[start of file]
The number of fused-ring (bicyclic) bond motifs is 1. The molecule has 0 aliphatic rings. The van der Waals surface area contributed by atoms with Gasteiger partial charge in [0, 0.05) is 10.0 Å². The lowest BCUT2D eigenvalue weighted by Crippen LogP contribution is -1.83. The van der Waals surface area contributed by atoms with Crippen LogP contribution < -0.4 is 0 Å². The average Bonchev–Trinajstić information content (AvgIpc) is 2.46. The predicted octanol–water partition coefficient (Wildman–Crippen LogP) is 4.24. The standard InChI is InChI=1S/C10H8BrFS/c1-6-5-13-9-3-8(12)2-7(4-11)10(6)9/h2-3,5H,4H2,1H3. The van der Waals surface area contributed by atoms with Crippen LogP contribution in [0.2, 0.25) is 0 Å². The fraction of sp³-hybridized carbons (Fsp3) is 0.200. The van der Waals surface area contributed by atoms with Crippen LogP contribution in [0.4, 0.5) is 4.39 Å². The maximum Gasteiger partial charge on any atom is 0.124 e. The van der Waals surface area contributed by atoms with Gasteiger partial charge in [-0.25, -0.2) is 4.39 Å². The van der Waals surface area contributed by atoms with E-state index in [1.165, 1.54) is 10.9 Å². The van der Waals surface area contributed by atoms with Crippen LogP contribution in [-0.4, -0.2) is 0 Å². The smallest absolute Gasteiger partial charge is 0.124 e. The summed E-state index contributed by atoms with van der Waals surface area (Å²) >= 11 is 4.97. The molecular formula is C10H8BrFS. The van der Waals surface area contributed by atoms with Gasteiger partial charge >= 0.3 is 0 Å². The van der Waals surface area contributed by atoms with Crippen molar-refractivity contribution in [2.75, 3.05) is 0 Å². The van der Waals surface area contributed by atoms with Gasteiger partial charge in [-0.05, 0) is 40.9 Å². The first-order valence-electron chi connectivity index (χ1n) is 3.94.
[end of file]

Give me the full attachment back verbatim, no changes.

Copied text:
The number of fused-ring (bicyclic) bond motifs is 1. The molecule has 0 aliphatic rings. The van der Waals surface area contributed by atoms with Gasteiger partial charge in [0, 0.05) is 10.0 Å². The lowest BCUT2D eigenvalue weighted by Crippen LogP contribution is -1.83. The van der Waals surface area contributed by atoms with Crippen LogP contribution < -0.4 is 0 Å². The average Bonchev–Trinajstić information content (AvgIpc) is 2.46. The predicted octanol–water partition coefficient (Wildman–Crippen LogP) is 4.24. The standard InChI is InChI=1S/C10H8BrFS/c1-6-5-13-9-3-8(12)2-7(4-11)10(6)9/h2-3,5H,4H2,1H3. The van der Waals surface area contributed by atoms with Crippen LogP contribution in [0.2, 0.25) is 0 Å². The fraction of sp³-hybridized carbons (Fsp3) is 0.200. The van der Waals surface area contributed by atoms with Crippen LogP contribution in [0.4, 0.5) is 4.39 Å². The maximum Gasteiger partial charge on any atom is 0.124 e. The van der Waals surface area contributed by atoms with Gasteiger partial charge in [-0.25, -0.2) is 4.39 Å². The van der Waals surface area contributed by atoms with E-state index in [1.165, 1.54) is 10.9 Å². The van der Waals surface area contributed by atoms with Crippen LogP contribution in [-0.4, -0.2) is 0 Å². The smallest absolute Gasteiger partial charge is 0.124 e. The summed E-state index contributed by atoms with van der Waals surface area (Å²) >= 11 is 4.97. The molecular formula is C10H8BrFS. The van der Waals surface area contributed by atoms with Gasteiger partial charge >= 0.3 is 0 Å². The van der Waals surface area contributed by atoms with Crippen molar-refractivity contribution in [2.75, 3.05) is 0 Å². The van der Waals surface area contributed by atoms with Gasteiger partial charge in [-0.05, 0) is 40.9 Å². The first-order valence-electron chi connectivity index (χ1n) is 3.94.